The benefits of exploring are huge. It –
- Changes the way you experience the world – and think about it.
- Unloosens your stuck places.
- Opens the door for you to see things differently.
- Gives you the skill set to solve problems easily.
- Develops your ability to come up with new ideas.
- Helps you by encouraging creativity and invention.
- Transforms your ordinary surroundings into something quite extraordinary.
- Lets you experience an element of delight and magic that you never knew possible.
So here are…
Six Tips For Encouraging Creativity Through Exploration
1. Walk or bike.
Don’t use a car. Biking and walking allow you to move slowly, meander, and take in all of the sights, sounds, and smells that you wouldn’t be privy to when driving.
2. Have no destination or plans in mind. Let your legs or bike lead you in the direction they want to go. Take a route that you’ve never tried before.
3. Stay awake, walk slowly, stop and check out something that catches your eye.
4. Imagine. If you’re walking in a historic neighborhood surrounded by old homes, why not imagine who was walking down these streets and what was happening back then… Are the cobblestones streets real or have they been made to look old? How about the deep steps with grates on the side – were they for cleaning off a horses hoofs?
5. Discover the interplay of light, shadow, and colors. Once you begin to look for and appreciate this interplay , your way of ‘seeing’ the landscape will change– and from that point on it will never cease to amaze you.
Throughout history, ‘landscape artists’ chose where they worked based on the quality of the light they were able to capture. Taos, New Mexico, the South of France, and Ireland were and still are popular enclaves for artists.
Bring a camera and take photos – if you want. The purpose of this is not to improve your photography skills. Rather, snap a photo quickly because something compels you to do so.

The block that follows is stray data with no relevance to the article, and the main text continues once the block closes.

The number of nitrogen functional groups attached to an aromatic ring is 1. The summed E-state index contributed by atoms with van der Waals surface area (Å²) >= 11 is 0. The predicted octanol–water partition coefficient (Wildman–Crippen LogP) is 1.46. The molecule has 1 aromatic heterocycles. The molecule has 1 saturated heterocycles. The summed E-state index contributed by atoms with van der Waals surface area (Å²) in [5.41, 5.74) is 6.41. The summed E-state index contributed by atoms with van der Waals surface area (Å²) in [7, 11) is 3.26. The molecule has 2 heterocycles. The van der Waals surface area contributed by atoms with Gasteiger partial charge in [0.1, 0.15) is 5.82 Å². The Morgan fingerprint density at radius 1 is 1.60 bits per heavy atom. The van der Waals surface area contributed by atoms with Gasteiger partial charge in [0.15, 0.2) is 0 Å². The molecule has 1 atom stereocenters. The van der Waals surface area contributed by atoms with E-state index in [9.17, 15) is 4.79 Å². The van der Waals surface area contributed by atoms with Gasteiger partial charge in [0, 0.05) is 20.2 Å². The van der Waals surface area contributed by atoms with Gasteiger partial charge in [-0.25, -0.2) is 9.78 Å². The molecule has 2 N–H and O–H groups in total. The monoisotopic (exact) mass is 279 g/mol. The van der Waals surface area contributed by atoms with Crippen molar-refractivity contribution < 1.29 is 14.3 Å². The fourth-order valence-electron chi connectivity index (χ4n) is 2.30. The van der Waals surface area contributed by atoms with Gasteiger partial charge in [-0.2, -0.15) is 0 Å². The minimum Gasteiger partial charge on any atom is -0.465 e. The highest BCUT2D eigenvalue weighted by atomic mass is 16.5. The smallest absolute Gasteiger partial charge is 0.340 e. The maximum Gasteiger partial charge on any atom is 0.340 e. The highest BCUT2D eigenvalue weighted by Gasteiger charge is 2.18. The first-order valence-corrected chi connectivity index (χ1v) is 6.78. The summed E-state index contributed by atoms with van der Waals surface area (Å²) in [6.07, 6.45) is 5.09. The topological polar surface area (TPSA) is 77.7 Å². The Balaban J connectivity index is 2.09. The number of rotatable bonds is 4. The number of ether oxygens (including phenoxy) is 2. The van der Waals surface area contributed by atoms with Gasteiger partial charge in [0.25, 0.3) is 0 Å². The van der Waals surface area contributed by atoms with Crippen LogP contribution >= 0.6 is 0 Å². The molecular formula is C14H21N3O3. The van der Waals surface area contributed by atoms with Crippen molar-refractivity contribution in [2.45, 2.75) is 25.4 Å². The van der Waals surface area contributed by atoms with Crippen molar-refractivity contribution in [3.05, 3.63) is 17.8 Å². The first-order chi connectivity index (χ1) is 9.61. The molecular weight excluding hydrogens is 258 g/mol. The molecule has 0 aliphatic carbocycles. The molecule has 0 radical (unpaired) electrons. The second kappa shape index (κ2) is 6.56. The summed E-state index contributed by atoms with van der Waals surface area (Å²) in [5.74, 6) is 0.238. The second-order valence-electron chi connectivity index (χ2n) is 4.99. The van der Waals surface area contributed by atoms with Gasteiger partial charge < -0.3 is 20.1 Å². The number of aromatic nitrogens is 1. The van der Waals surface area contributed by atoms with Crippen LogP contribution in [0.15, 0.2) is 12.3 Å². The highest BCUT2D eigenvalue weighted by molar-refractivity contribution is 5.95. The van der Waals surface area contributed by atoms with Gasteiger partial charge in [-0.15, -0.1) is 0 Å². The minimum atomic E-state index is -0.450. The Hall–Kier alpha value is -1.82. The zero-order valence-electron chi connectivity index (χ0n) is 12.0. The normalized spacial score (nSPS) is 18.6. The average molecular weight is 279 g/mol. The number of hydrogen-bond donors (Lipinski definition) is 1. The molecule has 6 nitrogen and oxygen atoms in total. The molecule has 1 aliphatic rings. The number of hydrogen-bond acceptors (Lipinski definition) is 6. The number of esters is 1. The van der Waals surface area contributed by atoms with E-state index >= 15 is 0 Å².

For example, yesterday on a bike ride in the oldest area of the city, I came upon an old stucco structure with peeling and aged turquoise shutters. The way the light was falling on it intrigued me – so I took 3 photos from different angles within less than a minute.
Tip-If your camera has a color mode where you can change it to black and white, give it a try. The results may surprise you.
6. Work your explorer muscles. Like any discipline, it takes practice to get the hang of it. The more you do it, the more natural it will become and the more enduring pleasure and afterglow you’ll experience.
Thank you, Fran!
Fran’s book, Digging Deep: Unearthing Your Creative Roots Through Gardening, now considered a classic, was groundbreaking when published as no one had written about gardening in the context of encouraging creativity, spirituality, and transformation. Read more about her book.
In addition to being a recognized gardening expert and deep ecologist, Fran is also a broadcaster, journalist, Ordained Interfaith Minister, and Soul Tender. All of her work is based on her deep belief that our need to connect to the earth is an inherent trait – and that by doing so, we heal and experience more joy in our lives.
Please “Like” Fran Sorin on Facebook
Her website is at http://www.fransorin.com
And now, question time!
Which of the above six tips did you like the most?
Do you follow one or more of these?
Would you like to add to the list?